Conclusions and Recommendations

After 23 cycles of exposure to sulphate and/or sulphide over about 36 months, the electrochemical potential results and visual inspection of the reinforcing bars indicate that the PC concrete with 0.5 W/CM ratio (PC50) is the least resistant to steel corrosion, as might be expected. All treatments containing silica fume are performing much better than PC40. Treatment FAC, and FASF stand out as performing worse than plain PC concrete with the same W/CM ratio confirming the fact that Class C fly ash, most commonly available in Ontario, does not provide improvement in sulphate resistance. SR was more resistant than Type 10 Portland cement, in both sets of tests. In general the samples that were exposed to hydrogen sulphide and sulphate corroded at a higher rate then those exposed to the H2S gas only.

Exposed to (1.000 ppm) Hydrogen Sulphide Gas Only

Fig. 6b. Pictures of specimens after the 23rd cycle showing the concrete loss.

Exposed to (20,000 ppm) Sulphate Solution and (1.000 ppm) Hydrogen Sulphide Gas

The results of this study show that, in the sulphide/sulphate environment of manure storage and handling structures made of reinforced concrete, concrete corrosion is the critical factor, steel corrosion is less of a problem. The results indicate that the quality of concrete is the key to the best protection for the steel against sulphate and sulphite attack. It is relatively simple to produce such concrete by making an impermeable, well-cured concrete using a reasonably low W/CM ratio. However, the results also indicate that high Portland cement content creates a problem. Therefore, partial replacement of the Portland cement or the use of sulphate resistant cement will benefit the durability of the concrete of manure structures against the sulphates present in manure.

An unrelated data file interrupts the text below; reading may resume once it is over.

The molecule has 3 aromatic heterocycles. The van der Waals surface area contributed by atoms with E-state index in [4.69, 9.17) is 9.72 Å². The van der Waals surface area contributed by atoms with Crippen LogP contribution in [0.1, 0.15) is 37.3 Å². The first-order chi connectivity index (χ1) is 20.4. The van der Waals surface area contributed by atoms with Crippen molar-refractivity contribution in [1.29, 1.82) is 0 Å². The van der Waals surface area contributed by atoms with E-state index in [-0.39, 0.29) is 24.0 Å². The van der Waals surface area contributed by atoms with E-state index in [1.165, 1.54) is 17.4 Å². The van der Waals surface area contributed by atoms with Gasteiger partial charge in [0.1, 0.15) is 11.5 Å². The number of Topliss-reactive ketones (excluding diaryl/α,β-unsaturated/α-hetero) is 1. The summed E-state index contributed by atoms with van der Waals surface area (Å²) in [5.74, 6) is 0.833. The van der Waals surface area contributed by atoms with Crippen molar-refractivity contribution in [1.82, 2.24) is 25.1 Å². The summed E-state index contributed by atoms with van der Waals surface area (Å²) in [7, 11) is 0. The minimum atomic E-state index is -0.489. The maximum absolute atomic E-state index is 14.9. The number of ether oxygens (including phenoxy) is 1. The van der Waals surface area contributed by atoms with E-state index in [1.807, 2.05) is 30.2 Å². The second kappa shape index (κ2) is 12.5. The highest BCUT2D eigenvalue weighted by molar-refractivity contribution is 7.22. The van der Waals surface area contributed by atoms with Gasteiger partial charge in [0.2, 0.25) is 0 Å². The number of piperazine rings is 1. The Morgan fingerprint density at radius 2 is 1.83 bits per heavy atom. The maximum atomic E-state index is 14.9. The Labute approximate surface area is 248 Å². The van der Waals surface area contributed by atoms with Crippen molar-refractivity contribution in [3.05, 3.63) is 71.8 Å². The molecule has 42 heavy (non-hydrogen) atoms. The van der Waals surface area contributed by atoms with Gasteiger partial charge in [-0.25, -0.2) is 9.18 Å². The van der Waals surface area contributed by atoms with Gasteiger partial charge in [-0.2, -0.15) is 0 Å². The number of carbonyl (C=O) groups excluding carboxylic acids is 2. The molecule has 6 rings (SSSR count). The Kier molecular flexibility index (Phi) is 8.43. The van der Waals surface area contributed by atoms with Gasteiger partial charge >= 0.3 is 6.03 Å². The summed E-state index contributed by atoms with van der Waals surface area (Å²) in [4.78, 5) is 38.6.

In summary, it is recommended that reinforced concrete in areas in a livestock building exposed to corrosive materials from manure should be specified to have:

1. high quality, with a maximum W/CM ratio of 0.45, 0.40 if feasible;

2. a maximum Portland cement content of 350 kg/m3 in order to limit C3A content;

3. 8% of the cementitious material to be silica fume, or 35% to be slag;

4. adequate (50 mm) concrete cover over the reinforcement